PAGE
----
These are some of the questions that will go through my mind when I'm contacted.  I need to take all of these things into account as not only do I need to consider the field my illustration would be used for (as each has a different price point), I also need to weigh up the time certain elements may add to the project.  

Lastly, illustration is a specialist field.  It is very hard work and takes years of training whether it be through art, graphic design, sewing or other creative fields.  Give anyone a pencil and they won't be able to draw a cat in the same way that you can (if it ends up looking like a cat at all).  Don't underprice yourself and don't give your work away.  

How to Protect Your Artwork from Being Stolen

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One of my most frequently asked questions is "How do I stop my artwork being stolen on the internet?"

I have so many tales to tell, and so many occasions my work has been taken.  The time one of my works was turned into knitted garments and sold over Europe.  Another they were printed on tops and sold all over Europe, Australia, New Zealand.  Then there was the time they were skirts in China, the students that trace my works and resubmit as their own.  Plus the times it was taken, recoloured, cut up and used over websites.  

Illustrators Australia have written a great article with lots of advice for Australians when it comes to protecting your work.

A great book called "Owning It" by Sharon Givoni covers the subject across a whole array of creative industries.  You can also get help via Arts Law, The Copyright Agency.  The next step is to contact a lawyer and there are some arts based lawyers out there who can assist you further.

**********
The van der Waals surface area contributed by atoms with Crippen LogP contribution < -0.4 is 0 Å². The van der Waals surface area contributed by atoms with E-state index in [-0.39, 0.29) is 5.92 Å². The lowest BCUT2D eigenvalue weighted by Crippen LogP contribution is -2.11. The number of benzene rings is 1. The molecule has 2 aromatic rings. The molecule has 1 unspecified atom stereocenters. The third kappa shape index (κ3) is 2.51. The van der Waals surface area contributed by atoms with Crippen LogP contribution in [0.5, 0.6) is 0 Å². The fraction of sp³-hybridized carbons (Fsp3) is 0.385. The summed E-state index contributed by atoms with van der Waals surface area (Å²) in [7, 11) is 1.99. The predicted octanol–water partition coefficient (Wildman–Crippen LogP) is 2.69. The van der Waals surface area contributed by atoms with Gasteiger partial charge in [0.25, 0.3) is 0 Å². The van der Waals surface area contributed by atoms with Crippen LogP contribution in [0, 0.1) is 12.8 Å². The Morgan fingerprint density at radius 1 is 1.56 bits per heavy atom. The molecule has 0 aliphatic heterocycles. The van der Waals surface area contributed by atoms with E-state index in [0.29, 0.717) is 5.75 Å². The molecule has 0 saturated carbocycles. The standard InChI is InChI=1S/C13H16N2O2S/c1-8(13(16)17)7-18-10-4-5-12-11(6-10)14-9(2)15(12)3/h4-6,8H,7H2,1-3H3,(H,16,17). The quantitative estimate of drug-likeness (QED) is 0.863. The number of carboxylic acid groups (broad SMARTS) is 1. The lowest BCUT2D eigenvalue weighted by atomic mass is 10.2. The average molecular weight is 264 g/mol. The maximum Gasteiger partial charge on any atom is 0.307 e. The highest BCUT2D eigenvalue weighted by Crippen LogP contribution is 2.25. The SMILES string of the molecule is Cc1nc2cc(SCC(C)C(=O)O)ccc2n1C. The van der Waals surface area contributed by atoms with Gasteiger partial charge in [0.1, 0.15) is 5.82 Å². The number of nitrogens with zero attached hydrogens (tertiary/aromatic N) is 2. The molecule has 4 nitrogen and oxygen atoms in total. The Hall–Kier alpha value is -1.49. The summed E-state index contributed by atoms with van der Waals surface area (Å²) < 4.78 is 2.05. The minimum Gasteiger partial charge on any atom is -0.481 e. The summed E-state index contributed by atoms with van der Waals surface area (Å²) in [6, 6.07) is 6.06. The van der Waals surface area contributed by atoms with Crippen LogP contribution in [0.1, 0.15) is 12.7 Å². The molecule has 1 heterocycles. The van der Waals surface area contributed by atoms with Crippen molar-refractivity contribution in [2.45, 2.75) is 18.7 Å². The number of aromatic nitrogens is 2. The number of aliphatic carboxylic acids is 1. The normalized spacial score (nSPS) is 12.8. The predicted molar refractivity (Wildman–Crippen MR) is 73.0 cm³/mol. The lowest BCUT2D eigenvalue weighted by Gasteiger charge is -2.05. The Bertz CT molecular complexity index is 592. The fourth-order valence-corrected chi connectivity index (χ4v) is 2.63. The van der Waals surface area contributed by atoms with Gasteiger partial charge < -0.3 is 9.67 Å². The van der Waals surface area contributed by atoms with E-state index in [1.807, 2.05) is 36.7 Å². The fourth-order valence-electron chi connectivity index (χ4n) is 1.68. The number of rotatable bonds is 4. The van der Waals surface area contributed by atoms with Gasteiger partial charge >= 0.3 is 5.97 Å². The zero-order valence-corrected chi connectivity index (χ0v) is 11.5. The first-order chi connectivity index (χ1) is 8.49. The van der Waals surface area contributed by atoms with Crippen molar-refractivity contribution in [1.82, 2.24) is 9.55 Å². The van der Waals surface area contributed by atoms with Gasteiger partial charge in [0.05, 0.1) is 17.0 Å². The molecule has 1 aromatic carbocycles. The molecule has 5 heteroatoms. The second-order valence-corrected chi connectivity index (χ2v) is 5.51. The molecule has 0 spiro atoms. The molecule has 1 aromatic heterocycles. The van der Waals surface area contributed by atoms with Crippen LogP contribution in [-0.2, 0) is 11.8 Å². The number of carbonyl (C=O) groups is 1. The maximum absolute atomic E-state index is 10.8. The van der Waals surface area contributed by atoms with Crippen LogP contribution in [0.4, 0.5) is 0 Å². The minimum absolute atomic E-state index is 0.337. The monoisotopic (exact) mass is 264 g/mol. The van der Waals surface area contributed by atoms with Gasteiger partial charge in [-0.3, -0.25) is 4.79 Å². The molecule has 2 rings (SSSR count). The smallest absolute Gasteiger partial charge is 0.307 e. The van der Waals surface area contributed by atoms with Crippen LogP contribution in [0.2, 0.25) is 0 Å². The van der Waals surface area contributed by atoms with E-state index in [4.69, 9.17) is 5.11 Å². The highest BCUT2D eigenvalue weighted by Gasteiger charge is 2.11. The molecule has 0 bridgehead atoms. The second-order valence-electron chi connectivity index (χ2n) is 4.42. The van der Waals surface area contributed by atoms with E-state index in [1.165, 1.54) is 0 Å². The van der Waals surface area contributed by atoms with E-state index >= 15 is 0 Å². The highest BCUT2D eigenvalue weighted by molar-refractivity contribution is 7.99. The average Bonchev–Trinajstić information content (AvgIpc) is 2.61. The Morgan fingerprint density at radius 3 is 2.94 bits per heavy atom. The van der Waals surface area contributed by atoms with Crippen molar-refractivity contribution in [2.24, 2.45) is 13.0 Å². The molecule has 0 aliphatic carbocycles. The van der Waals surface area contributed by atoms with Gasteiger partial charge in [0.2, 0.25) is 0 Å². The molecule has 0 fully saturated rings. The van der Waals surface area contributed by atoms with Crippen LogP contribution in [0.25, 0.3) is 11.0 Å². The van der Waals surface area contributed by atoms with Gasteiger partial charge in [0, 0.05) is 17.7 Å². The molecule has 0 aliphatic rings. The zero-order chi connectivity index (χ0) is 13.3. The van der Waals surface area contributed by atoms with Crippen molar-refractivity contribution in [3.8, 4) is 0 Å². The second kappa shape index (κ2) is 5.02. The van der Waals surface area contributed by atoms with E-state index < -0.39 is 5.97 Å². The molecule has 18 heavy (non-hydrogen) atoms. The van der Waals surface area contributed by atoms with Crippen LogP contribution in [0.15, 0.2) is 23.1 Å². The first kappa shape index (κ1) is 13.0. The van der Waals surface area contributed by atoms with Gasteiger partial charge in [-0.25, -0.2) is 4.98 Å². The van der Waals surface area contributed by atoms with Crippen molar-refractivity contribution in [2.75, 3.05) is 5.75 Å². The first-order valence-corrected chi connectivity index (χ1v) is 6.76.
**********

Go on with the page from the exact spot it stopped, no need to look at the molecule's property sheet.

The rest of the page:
Whilst I understand how frustrating it is to have your artwork stolen, there are many steps you can take, and in this fast paced digital age sometimes you just need to stay a step ahead and be a trend setter.

  1. Never put high resolution digital files out for the public to use.  If you store your artworks on the internet (ie dropbox) then password protect and restrict who can access those files.  Think twice about whether you want to sell high resolution files for instant download unless you are willing to take the risk.
  2. Save all your images in low resolution and name them (I prefer low res JPEG).  Watermark, naming files and embedding your name/business name is a great way to help track your work.
  3. Know your rights, be careful where you share your images.  Many websites have clauses that allow them to repost/use your artwork for free with no direct credit required for their advertising/use.  This includes apps.
  4. Put EVERYTHING in writing.  Emails, word documents, facebook messages.  Save and print it all.
  5. Use contracts.  They may seem scary but they are pretty commonplace and when you break down the legal jargon they are easier to understand.  Contracts are there to protect you and the client.
  6. Don't let it scare you.  If your artwork is stolen, then you can follow it up and work out how to resolve it with the people/company involved.  Most of the time it is just a lack of awareness on their part and a quick phone call or email rectifies it.  Sometimes you'll have to take the legal route, but the most important part is not to let the negativity around the process suck the creativity out of you.